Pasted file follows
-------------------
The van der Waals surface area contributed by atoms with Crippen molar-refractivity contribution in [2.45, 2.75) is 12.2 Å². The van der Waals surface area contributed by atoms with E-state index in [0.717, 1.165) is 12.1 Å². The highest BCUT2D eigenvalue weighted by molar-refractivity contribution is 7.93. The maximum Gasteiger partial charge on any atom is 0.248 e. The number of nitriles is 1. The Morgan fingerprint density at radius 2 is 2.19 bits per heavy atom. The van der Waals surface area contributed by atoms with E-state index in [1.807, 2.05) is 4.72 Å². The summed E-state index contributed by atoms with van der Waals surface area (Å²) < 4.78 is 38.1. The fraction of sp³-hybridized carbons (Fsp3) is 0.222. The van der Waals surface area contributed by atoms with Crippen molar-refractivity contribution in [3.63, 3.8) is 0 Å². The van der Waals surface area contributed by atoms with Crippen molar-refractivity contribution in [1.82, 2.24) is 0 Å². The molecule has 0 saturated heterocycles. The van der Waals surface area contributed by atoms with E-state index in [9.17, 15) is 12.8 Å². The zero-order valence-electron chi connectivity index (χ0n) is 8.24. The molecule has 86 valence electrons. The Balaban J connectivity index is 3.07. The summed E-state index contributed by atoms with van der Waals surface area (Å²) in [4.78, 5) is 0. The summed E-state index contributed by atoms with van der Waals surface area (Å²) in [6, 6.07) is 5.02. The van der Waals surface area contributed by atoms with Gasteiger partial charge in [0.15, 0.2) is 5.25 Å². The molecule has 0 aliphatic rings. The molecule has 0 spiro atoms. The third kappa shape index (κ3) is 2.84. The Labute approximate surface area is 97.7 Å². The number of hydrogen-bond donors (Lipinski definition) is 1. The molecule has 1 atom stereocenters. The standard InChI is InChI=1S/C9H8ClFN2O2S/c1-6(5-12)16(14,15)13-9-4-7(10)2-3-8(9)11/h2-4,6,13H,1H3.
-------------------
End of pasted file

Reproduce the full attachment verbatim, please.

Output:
The van der Waals surface area contributed by atoms with Crippen molar-refractivity contribution in [2.45, 2.75) is 12.2 Å². The van der Waals surface area contributed by atoms with E-state index in [0.717, 1.165) is 12.1 Å². The highest BCUT2D eigenvalue weighted by molar-refractivity contribution is 7.93. The maximum Gasteiger partial charge on any atom is 0.248 e. The number of nitriles is 1. The Morgan fingerprint density at radius 2 is 2.19 bits per heavy atom. The van der Waals surface area contributed by atoms with E-state index in [1.807, 2.05) is 4.72 Å². The summed E-state index contributed by atoms with van der Waals surface area (Å²) < 4.78 is 38.1. The fraction of sp³-hybridized carbons (Fsp3) is 0.222. The van der Waals surface area contributed by atoms with Crippen molar-refractivity contribution in [3.63, 3.8) is 0 Å². The van der Waals surface area contributed by atoms with Crippen molar-refractivity contribution in [1.82, 2.24) is 0 Å². The molecule has 0 saturated heterocycles. The van der Waals surface area contributed by atoms with E-state index in [9.17, 15) is 12.8 Å². The zero-order valence-electron chi connectivity index (χ0n) is 8.24. The molecule has 86 valence electrons. The Balaban J connectivity index is 3.07. The summed E-state index contributed by atoms with van der Waals surface area (Å²) in [4.78, 5) is 0. The summed E-state index contributed by atoms with van der Waals surface area (Å²) in [6, 6.07) is 5.02. The van der Waals surface area contributed by atoms with Gasteiger partial charge in [0.15, 0.2) is 5.25 Å². The molecule has 0 aliphatic rings. The molecule has 0 spiro atoms. The third kappa shape index (κ3) is 2.84. The Labute approximate surface area is 97.7 Å². The number of hydrogen-bond donors (Lipinski definition) is 1. The molecule has 1 atom stereocenters. The standard InChI is InChI=1S/C9H8ClFN2O2S/c1-6(5-12)16(14,15)13-9-4-7(10)2-3-8(9)11/h2-4,6,13H,1H3.